Tuesday, 9 November 2010
Focus on the Persecuted Church :Video 'Right to Believe and article 'Making Eye Contact With God' by Al Janssen of Open Doors
Last November,Brother Andrew and I celebrated IDOP Sunday with the persecuted church. My life will never be the same.At a secret location in Pakistan, I sat
with more than 30 church leadersas we read together the word ofthe Lord to Solomon: “If my people,who are called by my name, will humble themselves and pray…
my eyes will be open and my ears attentive to the prayers offered in this place.” The leader of the meeting challenged us, “Today, let us make eye contact with God.”
After singing several hymns and psalms we heard reports from Gojra where, three months earlier, 50 homes had been destroyed,100 homes looted, and seven Christians burned to death bya fundamentalist mob. One eyewitness wrote of the horrible destruction of Hameed Masih and his family. He reported how their village had “turned into ashes. Children and women were wandering here and there beating
their chests. Seeing the whole horrifying scene,I thought that the things acquired after years might be regained, but the seven members of the single family would never be regained.” Another family, whose daughter was raped, wrote, “We request you accept our appeal, drenched with tears, to give us back our lives, for we have been buried alive with our child.” There was a time of intense prayer for Christians in Gojra. Then we sang again.One of the hymns was so melancholy, so deep in emotion, that though I couldn’t understand the Urdu words, I felt the heart cry of these people. Paul’s words to the Romans rang in my ears: if ever we needed the Spirit to help us in our weakness, it was then. We then broke into smaller groups for two hours of sharing and prayer.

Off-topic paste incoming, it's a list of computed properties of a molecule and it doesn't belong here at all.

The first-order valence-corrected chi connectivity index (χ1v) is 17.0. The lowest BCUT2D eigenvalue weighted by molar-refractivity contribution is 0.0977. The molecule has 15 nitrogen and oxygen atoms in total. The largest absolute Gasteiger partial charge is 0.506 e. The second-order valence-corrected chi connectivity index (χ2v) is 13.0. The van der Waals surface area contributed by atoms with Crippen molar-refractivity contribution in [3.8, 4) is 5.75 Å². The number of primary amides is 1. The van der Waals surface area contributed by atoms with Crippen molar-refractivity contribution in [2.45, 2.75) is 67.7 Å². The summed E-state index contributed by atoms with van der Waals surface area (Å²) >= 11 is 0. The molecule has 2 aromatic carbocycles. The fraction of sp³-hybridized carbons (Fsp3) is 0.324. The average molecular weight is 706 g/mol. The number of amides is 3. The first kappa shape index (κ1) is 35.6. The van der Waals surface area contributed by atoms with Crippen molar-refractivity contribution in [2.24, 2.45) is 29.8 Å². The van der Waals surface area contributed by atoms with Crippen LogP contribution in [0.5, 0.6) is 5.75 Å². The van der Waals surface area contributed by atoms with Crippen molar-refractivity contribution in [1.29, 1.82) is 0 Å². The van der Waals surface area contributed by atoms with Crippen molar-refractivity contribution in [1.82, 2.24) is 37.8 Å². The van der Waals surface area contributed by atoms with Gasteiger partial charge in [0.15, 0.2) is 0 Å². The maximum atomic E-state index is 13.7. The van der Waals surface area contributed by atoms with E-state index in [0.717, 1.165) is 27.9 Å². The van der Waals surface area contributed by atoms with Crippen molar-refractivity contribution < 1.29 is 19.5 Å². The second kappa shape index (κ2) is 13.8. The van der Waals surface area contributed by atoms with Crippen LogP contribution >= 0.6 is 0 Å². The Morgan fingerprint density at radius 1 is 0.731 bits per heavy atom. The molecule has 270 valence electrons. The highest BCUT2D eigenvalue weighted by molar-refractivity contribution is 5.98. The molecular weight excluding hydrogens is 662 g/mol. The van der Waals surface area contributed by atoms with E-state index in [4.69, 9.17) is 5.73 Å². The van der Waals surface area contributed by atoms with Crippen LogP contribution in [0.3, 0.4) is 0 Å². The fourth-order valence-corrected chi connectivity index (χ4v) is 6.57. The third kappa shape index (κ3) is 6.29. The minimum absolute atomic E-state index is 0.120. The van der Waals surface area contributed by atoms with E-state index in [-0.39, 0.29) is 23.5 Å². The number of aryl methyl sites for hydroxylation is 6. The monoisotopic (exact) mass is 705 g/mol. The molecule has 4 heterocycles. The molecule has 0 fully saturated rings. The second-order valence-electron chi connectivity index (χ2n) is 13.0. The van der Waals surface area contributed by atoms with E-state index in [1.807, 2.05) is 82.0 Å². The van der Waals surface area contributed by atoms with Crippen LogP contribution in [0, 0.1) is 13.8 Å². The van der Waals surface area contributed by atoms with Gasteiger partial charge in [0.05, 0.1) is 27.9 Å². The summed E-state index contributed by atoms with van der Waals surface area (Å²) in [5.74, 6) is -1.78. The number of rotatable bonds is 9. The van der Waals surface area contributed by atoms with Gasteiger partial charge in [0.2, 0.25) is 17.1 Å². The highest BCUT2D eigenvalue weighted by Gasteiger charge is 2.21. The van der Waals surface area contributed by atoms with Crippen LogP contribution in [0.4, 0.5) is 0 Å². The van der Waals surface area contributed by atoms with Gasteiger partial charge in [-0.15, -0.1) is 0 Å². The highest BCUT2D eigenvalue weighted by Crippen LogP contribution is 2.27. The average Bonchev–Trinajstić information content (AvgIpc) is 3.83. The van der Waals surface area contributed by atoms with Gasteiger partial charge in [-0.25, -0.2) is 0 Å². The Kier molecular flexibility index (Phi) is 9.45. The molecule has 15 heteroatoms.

There were nine church leaders in my group and all bared their hearts. One village pastor told how three families in his small congregation of twenty families had, under financial inducement, converted to Islam. When they tried to arrange marriages for their children they discovered that while their daughters were eagerly spoken for, no Muslim family would allow their daughters to marry these ‘Christian’
sons. “These families now want to return to the church,” the pastor reported. “But the Muslim leaders say they can’t convert from Islam or they will be killed. We want to welcome these families back and are trying to support them.”
Another leader served a far-flung congregation that could never meet together and so required him to travel constantly – he was away from his family for three weeks every month. Because he must pass through many check points he no longer carried Bibles and other literature for his flock. “I can only give them whatever Word is hidden in my heart,” he said.
There were three women in our group. Two were wives of pastors and shared about the pressures they felt on their families. A third directed a centre for women who have suffered from severe abuse because of their faith. Each time one of these leaders shared, we made eye contact with God and prayed earnestly for their needs.One man in his 30s sat quietly for most of our time. I finally asked him how we might pray for him.Hesitantly, he told us that he had attended seminary but had not found a church to pastor in his denomination, so he was starting a work among indentured servants who slave in one of the many brick factories throughout Pakistan.He didn’t know if this was God’s place for him. The other leaders immediately affirmed his work –millions of Pakistanis suffer this way and need to hear the good news of the gospel. Again we rose and laid hands on this brother as a veteran pastor prayed fervently for him.
After six hours of prayer we gathered in a candlelit dining room to celebrate communion. As the wafer of bread was snapped in two, I understood: these were my
brothers and sisters. Christ died for them, for me, for all broken people. In Christ we were truly one body and I had the privilege of sharing a little in their suffering.
This year I will spend IDOP Sunday in my home church. But my heart will be with those dear church leaders who give their lives to follow Christ. I will remember the day I spent with them and made eye contact with God.